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Solve x^x=x

  1. Nov 3, 2006 #1
    How would you solve
    [tex]x^x = ax[/tex]
    for x (where a is any postive constant >1)?

    I am trying the Lambert W function but I just can't get it to the right form. I am starting to think that you can't solve this using the Lambert W function. Any help?

    edit: Sorry, I really wanted the expression to be x^x = a*x
    Last edited: Nov 4, 2006
  2. jcsd
  3. Nov 3, 2006 #2


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    You're looking for solutions to [itex]x^x=cx[/itex].

    Set x=a+ib=|x|exp(i[itex]\Phi[/itex]) and look to solutions to


    knowing that two complex numbers are equal iff their modulus are equal and their phase differ by at most a factor of 2n[itex]\pi[/itex], [itex]n\in \mathbb{Z}[/itex]. For instance, I find that the condition of equality of modulus imposes the following relation btw a,b and c


    The condition on the phase will restrict the possible solutions some more.
    Last edited: Nov 3, 2006
  4. Nov 3, 2006 #3


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    I have a little doubt about what I wrote though because I don't remember how a complex number raised to a complex number "looks" like but I think


    is correct.
  5. Nov 4, 2006 #4
    I don't know how is this going to help. Instead of having one equation and one unknown we would now have two equations and two unknowns. And it doesn't seem like this approach is going to be any easy looking how the a's and b's are "trapped" inside.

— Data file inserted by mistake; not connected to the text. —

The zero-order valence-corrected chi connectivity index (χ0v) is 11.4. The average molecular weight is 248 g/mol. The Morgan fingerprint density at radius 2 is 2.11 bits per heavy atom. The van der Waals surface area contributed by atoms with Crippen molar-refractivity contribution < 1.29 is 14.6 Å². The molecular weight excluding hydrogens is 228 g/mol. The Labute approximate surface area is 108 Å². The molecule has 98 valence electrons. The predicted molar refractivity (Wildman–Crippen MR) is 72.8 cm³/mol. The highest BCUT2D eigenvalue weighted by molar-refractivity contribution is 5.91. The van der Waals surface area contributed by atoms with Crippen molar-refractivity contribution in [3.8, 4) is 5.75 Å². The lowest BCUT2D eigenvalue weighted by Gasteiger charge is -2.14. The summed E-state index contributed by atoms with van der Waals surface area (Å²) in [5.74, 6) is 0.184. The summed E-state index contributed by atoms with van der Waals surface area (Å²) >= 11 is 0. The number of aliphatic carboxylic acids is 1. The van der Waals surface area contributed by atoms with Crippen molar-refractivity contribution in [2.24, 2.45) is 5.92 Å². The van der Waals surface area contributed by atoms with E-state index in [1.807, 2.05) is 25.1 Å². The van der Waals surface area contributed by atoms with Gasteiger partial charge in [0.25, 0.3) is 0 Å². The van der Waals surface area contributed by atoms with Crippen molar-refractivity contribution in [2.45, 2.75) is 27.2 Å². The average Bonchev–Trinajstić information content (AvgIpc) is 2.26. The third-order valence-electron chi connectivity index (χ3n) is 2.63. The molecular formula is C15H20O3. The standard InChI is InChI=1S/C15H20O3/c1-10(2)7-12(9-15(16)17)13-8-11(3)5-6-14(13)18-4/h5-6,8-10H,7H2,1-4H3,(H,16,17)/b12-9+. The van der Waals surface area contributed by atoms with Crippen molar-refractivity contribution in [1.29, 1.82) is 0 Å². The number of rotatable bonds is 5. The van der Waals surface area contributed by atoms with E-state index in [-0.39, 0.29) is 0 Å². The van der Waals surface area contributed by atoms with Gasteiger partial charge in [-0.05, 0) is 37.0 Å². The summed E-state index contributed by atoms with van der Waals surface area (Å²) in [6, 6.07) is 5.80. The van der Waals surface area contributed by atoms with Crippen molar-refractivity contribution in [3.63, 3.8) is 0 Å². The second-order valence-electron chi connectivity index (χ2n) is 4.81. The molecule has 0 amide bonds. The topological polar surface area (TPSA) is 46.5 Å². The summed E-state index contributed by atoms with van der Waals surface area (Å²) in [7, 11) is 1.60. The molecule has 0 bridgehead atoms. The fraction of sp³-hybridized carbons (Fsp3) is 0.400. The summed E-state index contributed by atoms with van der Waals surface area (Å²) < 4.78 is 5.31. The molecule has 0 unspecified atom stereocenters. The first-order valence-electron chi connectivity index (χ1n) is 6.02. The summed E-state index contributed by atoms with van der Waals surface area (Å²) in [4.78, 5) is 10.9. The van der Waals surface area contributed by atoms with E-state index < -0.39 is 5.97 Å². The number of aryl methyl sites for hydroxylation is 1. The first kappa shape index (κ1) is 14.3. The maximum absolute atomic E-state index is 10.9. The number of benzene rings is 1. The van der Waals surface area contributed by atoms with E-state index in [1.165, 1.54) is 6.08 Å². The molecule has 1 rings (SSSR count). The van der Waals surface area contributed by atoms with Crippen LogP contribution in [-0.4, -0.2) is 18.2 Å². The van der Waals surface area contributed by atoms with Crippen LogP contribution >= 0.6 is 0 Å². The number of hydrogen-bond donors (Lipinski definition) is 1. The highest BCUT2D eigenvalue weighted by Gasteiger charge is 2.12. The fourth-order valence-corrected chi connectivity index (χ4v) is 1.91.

6. Nov 4, 2006 #5


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    Wheter you find it pretty or not it's the solution nonetheless. If you give that to a computer, he will indiscriminately find all solutions in a fraction of second.
    Last edited: Nov 4, 2006
  7. Nov 4, 2006 #6
    That's the only clever way to go here.
    Closed form solution is impossible for this equation I think.Just numerically ,and it depends on constant [tex]a[/tex].
  8. Nov 4, 2006 #7
    So it is NOT possible to use the Lambert W function here. I mean, we can use the Lambert W function to find a closed-form solution to the equation x^x = a. But we can't, supposedly, solve for x^x=ax using the same function?

    Anyways, does anyone have clever way to solve this equation in CLOSED-FORM?
  9. Nov 4, 2006 #8
    Possible or not,this equation can't be solved explicitly.I haven't worked with "W" function much in past ,but I think you are right:
    X^(X)=a is one thing and X^(X-1)=a quite another one.
    There are numerical methods though.
    Some may be better suited for this type of equation (ie. faster convergence) than others. It depends what precision you want.
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